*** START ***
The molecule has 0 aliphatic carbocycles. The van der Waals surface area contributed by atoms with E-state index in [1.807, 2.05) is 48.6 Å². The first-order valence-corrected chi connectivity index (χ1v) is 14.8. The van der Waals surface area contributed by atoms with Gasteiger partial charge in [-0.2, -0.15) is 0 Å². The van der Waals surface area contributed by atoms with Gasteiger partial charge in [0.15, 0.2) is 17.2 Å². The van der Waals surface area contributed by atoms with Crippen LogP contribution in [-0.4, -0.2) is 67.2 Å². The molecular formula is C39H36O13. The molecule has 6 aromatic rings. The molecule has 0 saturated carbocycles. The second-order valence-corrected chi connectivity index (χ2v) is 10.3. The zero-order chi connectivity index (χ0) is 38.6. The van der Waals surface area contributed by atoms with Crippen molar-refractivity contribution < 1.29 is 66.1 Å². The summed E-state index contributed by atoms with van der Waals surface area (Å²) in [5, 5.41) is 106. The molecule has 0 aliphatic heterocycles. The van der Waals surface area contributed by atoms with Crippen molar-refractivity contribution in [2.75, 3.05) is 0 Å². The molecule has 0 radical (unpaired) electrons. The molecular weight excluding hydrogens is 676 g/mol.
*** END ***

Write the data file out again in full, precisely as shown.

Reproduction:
The molecule has 0 aliphatic carbocycles. The van der Waals surface area contributed by atoms with E-state index in [1.807, 2.05) is 48.6 Å². The first-order valence-corrected chi connectivity index (χ1v) is 14.8. The van der Waals surface area contributed by atoms with Gasteiger partial charge in [-0.2, -0.15) is 0 Å². The van der Waals surface area contributed by atoms with Gasteiger partial charge in [0.15, 0.2) is 17.2 Å². The van der Waals surface area contributed by atoms with Crippen LogP contribution in [-0.4, -0.2) is 67.2 Å². The molecular formula is C39H36O13. The molecule has 6 aromatic rings. The molecule has 0 saturated carbocycles. The second-order valence-corrected chi connectivity index (χ2v) is 10.3. The zero-order chi connectivity index (χ0) is 38.6. The van der Waals surface area contributed by atoms with Crippen molar-refractivity contribution < 1.29 is 66.1 Å². The summed E-state index contributed by atoms with van der Waals surface area (Å²) in [5, 5.41) is 106. The molecule has 0 aliphatic heterocycles. The van der Waals surface area contributed by atoms with Crippen molar-refractivity contribution in [2.75, 3.05) is 0 Å². The molecule has 0 radical (unpaired) electrons. The molecular weight excluding hydrogens is 676 g/mol.